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Lotto Luck on Sale Here : Lottery: Bluebird Liquor in Hawthorne has proved to be the bluebird of happiness for many patrons. Collectively, they’ve won more than $20 million.

SPECIAL TO THE TIMES

At Hawthorne’s Bluebird Liquor, they are beating the odds by playing the numbers.

The modest corner store has produced three state lottery jackpot winners of more than a million dollars since the contest began seven years ago. Their combined take was more than $16 million, and other Lotto players at the store have claimed about $4 million. Only one lottery outlet has generated more million-dollar-plus winners: a store in the desert community of Baker where four people have struck it rich.

The Bluebird has raked in $8.8 million in lottery sales since 1985 and has consistently ranked in the top five among the state’s retailers in total sales. But even with its high volume of Lotto sales, statisticians calculate the store should have paid out--at most--just one jackpot winner thus far.

State officials seem unable to rationally explain the Bluebird’s good fortune.

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“Winning the lottery is a random occurrence,” said Jana Matal, a spokeswoman for the California State Lottery in Sacramento. “But I’d have to say they are a lucky store, you bet.”

Lotto players who purchase their tickets at the Bluebird, at 13746 Hawthorne Blvd., may not be able to account for the store’s good luck either, but they swear by it, nonetheless.

“I came here because I can win more here than anywhere else,” said Carolyn Mays of Hawthorne, who has won about $250 at the store. “There are lots of other places in L.A. (to buy Lotto tickets), but they don’t win at those places.”

Boris Garber Jr., who drives in from Westchester to buy Lotto tickets at the Bluebird, agrees.

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“I have good luck here,” said Garber, who has won a couple of hundred dollars through Lotto. “I win pretty frequently when I come here. I don’t know why, but I do.”

But luck can be a mysterious commodity at the Bluebird, and some of its regular Lotto players weren’t taking any chances that a journalist’s questions could interrupt its magical flow.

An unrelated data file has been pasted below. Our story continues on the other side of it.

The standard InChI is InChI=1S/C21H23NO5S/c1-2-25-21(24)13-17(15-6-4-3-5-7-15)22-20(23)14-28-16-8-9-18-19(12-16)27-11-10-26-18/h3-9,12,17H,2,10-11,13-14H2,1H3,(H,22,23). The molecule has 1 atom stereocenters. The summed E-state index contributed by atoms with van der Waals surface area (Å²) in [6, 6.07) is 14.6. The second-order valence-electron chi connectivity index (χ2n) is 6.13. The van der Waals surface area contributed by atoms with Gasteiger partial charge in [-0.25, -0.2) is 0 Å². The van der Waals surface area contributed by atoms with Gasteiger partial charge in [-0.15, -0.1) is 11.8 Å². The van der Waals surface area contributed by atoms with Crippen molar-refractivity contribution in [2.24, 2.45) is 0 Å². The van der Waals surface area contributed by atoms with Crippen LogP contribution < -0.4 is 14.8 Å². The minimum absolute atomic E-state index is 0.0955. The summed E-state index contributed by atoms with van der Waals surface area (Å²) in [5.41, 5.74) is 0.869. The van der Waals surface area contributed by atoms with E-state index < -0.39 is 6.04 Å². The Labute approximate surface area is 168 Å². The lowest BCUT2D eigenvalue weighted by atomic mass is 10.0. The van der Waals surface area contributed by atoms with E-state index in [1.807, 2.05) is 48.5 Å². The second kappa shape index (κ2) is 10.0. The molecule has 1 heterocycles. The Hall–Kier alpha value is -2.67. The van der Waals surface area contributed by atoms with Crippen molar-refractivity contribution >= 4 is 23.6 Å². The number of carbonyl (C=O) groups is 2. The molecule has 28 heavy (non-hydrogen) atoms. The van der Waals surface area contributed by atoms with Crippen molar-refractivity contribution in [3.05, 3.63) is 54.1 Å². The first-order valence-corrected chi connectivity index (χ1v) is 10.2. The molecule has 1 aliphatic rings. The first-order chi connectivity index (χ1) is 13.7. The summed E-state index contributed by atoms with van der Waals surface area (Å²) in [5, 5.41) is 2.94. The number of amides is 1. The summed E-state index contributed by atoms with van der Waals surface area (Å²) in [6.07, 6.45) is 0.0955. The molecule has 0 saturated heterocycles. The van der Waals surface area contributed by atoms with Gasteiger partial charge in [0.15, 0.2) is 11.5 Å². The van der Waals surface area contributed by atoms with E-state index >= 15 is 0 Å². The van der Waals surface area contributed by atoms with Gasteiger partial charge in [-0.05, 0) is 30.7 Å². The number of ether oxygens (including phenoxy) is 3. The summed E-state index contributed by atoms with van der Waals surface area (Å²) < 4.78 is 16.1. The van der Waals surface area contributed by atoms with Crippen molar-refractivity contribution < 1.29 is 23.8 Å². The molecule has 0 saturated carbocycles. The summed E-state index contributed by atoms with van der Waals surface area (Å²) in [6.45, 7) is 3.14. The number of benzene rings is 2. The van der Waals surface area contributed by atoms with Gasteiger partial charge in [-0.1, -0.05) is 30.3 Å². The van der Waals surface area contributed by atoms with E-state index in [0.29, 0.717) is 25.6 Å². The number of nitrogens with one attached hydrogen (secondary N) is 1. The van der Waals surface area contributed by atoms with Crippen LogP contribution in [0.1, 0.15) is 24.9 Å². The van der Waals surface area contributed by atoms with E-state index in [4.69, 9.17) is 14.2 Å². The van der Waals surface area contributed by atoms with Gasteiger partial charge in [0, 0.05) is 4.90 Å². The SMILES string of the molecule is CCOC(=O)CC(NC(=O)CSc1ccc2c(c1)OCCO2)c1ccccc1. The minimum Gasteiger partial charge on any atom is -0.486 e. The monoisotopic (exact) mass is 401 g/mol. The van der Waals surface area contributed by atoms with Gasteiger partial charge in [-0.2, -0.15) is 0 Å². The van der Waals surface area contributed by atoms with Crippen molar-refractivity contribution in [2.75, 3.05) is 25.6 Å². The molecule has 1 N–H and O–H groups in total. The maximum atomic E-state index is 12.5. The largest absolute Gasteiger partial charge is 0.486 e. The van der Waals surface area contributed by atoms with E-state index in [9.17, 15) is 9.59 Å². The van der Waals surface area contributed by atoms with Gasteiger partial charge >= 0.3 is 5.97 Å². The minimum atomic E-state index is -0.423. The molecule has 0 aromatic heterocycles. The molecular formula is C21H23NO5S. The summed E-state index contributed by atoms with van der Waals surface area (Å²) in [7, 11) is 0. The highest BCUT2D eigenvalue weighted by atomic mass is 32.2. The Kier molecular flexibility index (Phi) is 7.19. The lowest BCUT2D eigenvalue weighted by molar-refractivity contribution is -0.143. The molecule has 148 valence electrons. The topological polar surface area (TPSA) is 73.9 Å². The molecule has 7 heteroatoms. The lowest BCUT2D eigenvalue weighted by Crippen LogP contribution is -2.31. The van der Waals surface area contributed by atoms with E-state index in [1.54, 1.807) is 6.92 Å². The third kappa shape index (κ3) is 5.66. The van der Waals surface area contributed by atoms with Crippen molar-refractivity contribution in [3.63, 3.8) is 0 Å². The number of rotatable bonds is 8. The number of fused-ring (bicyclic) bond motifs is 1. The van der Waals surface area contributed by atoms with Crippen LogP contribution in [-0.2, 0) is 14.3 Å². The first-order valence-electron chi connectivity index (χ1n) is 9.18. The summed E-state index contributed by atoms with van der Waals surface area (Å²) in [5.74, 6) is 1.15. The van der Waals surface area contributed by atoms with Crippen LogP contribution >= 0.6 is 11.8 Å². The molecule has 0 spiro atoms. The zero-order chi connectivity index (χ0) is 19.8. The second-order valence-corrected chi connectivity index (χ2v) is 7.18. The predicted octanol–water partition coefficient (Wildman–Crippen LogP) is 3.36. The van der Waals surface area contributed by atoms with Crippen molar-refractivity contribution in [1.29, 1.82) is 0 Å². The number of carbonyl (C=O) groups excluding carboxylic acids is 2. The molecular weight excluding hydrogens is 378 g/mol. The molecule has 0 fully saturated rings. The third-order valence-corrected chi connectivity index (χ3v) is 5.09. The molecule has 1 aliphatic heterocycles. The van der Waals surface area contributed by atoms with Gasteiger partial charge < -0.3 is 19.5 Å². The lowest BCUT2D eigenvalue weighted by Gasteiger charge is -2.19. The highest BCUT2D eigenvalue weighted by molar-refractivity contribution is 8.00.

“I don’t want to talk to you because you’ll jinx me,” insisted one gentleman, who refused to give his name while playing a scratch-off game recently.

Apparently, it was too late. He didn’t win.

But other players, who have avoided journalists and other bad luck, have walked away with enormous winnings. The store’s largest payout came during the frenzy for a world record jackpot in April, 1991. One man who bought his Lotto ticket at the Bluebird was among 10 winners who split a $118-million jackpot.

Oddly enough, the store’s second-largest winner was the California schools. The state schools landed a $4.5-million windfall in June, 1991, when the person with the winning ticket never claimed the jackpot. The odds of picking the winning numbers in both cases were one in 23 million, say state lottery officials.

According to store owner Frank Kumamoto, the Bluebird’s string of odds-defying payouts was sparked by posting the names and amounts of winners on the store’s walls and ceilings. “This is the luckiest thing I’ve ever done,” he said. “People see the winners, and it brings in more people.”

His first winner was a woman named Connie who took home $5,000 in 1985. Since then, the store’s reputation for good fortune has grown, while its available wall and ceiling space has shrunk.

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A card, signed by the ticket buyer, is posted for every Lotto winner. There is a story behind every winner, Kumamoto said. He points to a card for a $30,000 winner who left her husband after cashing in her prize. He identifies a card for a $126,000 winner, an unemployed aerospace worker, who won just weeks after losing his home to bank foreclosure. But most of the other names evoke happier tales--of everything from new cars to second honeymoons.

Recently, the store’s mystique has brought in a brisk Lotto business despite a relatively low jackpot of $3 million. When the jackpot swells, however, lines to buy tickets can snake around the small building.

“When we have a really big jackpot, they come from the Valley, Pasadena and Orange County,” Kumamoto said. “I’ve even had telephone calls from San Diego asking for directions to the store.”

Sometimes when the lines for Lotto tickets become too long, Kumamoto, who has earned about $90,000 in Lotto commissions, will hand out free drinks and doughnuts to patrons. Were it not for the commissions, said Kumamoto, a Japanese immigrant who bought the Bluebird 14 years ago, he couldn’t afford to be so generous.

Although he plays Lotto twice a week, Kumamoto has been unable to tap into his store’s vein of good luck. He always chooses the same numbers: his and his wife’s birthdays.

To date, his largest lottery payout has been $99.

Tops in Ticket Sales

California’s top five lottery retailers in the 1991-92 fiscal year:

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RETAILER LOCATION TOTAL SALES Nipton Trading Post Nipton $4,313,599 Bluebird Liquor Hawthorne $2,801,095 Wills Fargo Country Store Baker $2,381,187 Hallelujah Junction Hallelujah General Store Junction $1,460,116 Del Amo Fashion Center Torrance $1,408,289

Source: California Lottery


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